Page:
Find this publication at:
Rights and Resources
Jeanette Gurung and Abidah Billah Setyowati, ‘Re-envisioning REDD+: Gender, Forest Governance and REDD+ in Asia’, Policy Brief #4, Washington, DC: Rights and Resources Institute, 2012, pp. 1‒15.
In the last several years, Reducing Emissions from Deforestation and Forest Degradation (REDD) has gained momentum as an effective means to reduce greenhouse gas emissions. REDD is an initiative to create a financial value for the carbon stored in forests, offering incentives for developing countries to reduce emissions from forested lands and invest in low-carbon paths to sustainable development. “REDD+” goes beyond deforestation and forest degradation, and includes the role of conservation, sustainable management of forests and enhancement of forest carbon stocks.
REDD+ presents significant challenges and opportunities for countries in Asia. If properly designed and implemented, REDD+ will be able to contribute to significant reductions in the region’s carbon emissions and deliver important co-benefits, such as biodiversity conservation, poverty reduction, opportunities for sustainable livelihoods in poor and marginalized communities, improved governance and tenure rights, as well as climate change adaptation benefits. However, there have also been growing concerns regarding the possible socio-economic impacts of REDD+ projects on forest-dependent communities. Limited participation by Indigenous Peoples, women and other marginalised groups, and the increased risk of losing access to forests due to limited acknowledgment of their rights over forest resources have both been cited as potential problems. In this light, women are among those most likely to be negatively affected by climate change.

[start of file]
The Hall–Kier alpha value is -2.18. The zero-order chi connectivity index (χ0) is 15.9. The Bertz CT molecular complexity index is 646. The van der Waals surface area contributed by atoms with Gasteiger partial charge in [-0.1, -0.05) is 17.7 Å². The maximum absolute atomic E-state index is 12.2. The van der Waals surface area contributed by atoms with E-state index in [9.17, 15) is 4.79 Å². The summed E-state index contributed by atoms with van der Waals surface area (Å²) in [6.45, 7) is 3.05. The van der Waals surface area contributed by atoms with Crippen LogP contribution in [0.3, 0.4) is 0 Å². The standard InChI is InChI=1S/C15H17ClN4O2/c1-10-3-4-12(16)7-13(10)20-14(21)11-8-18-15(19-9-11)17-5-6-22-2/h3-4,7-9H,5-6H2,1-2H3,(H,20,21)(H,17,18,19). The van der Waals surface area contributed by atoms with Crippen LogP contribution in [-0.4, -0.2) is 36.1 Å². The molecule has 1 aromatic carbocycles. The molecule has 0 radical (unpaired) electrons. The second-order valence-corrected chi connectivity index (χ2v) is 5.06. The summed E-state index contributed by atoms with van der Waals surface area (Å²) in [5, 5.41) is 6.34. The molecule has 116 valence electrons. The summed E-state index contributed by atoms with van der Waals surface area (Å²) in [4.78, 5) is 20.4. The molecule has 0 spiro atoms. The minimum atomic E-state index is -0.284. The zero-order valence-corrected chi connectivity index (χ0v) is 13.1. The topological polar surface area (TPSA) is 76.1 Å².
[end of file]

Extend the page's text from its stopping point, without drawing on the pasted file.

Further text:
In this study, we explore how patriarchal institutional culture contributes to the shape of REDD+ program and activities. This chapter is based on the authors’ recent study for USAID on gender and REDD+ in the Asia region. The study aims to identify and assess existing practices of REDD+ and Payment for Environmental Services (PES) projects that contribute to women’s empowerment and gender integration, and provide recommendations on how REDD+ initiatives in Asia can successfully incorporate gender perspectives. The study also analyses how different roles and status of women and men within the community, political sphere, workplace and households affect the achievement of sustainable results for REDD+ projects, and how the anticipated results of the project affect men and women differently.